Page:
Global warming continues to make the flood situation in coastal cities particularly precarious. As sea levels rise, the need for urban adaptation is becoming more and more urgent. This is especially apparent in cities like Mumbai which gets flooded during its monsoon season, each year.
The problem is that urban development in Mumbai has not taken into account its natural landscape,” says Dilip Da Cunha, an architect and planner who is faculty at the University of Pennsylvania.
Da Cunha and his partner, Ms. Anuradha Mathur, have initiated SOAK, a public exhibition and book aimed at recovering and inventing ways of inhabiting the city as a monsoon and estuarian landscape. He maintains that Mumbai is an estuary, however the city has been built upon the assumption that it is a delta.
It is important to understand the difference between a delta and an estuary. In a delta system like Calcutta, the river dominates and flows into the sea. However in estuarian systems like Mumbai, the sea dominates and flows back into the rivers. As such, it is critical that urban developers do not deplete natural catchment and drainage areas, else water flow back into inhabited areas (originally wetlands that served as catchment and drainage channels) is likely to cause further flooding.”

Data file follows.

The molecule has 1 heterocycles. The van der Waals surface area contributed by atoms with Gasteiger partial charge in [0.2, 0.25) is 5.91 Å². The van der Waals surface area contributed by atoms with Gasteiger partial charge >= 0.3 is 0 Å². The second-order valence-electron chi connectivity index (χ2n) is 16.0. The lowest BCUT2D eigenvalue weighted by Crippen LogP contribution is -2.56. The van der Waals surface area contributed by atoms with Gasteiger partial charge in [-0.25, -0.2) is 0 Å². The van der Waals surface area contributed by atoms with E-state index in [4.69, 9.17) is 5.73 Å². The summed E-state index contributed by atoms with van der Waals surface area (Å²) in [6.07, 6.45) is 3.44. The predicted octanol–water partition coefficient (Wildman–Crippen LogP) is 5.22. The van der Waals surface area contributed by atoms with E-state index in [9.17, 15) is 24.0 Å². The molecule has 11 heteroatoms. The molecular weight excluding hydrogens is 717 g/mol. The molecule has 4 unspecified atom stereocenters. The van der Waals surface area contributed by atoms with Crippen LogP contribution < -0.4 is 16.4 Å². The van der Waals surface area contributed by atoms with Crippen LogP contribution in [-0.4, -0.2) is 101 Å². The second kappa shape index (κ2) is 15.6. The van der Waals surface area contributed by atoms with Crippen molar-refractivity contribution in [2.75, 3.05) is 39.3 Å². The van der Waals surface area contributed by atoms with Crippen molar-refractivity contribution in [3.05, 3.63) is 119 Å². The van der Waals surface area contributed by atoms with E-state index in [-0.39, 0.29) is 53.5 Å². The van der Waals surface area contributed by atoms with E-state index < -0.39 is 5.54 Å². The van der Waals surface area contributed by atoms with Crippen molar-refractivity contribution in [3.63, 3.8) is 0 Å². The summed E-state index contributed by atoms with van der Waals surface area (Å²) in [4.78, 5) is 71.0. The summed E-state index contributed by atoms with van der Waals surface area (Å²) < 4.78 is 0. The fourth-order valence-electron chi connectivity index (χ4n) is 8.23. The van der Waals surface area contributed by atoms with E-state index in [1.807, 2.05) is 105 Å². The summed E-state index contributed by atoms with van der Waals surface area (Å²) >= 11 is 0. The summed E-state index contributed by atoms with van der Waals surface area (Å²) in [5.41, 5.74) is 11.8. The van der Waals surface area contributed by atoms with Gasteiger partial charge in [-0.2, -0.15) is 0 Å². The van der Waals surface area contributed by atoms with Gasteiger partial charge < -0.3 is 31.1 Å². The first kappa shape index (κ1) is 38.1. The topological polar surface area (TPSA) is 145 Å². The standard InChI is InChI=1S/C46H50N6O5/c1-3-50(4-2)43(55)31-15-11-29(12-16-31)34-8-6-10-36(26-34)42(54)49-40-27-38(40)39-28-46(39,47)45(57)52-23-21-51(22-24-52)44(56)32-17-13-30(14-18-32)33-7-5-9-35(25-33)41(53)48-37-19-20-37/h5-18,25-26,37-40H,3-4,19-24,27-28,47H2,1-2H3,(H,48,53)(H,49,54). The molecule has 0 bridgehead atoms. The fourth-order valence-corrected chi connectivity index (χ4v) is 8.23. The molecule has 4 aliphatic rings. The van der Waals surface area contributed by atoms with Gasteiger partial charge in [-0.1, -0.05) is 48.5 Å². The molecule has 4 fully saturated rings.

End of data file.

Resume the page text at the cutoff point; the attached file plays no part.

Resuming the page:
The problem becomes especially pronounced with global warming. According to environmentalists, Mumbai’s flood situations are likely to increase significantly over the years unless local authorities take active steps to recover some of its natural drainage channels.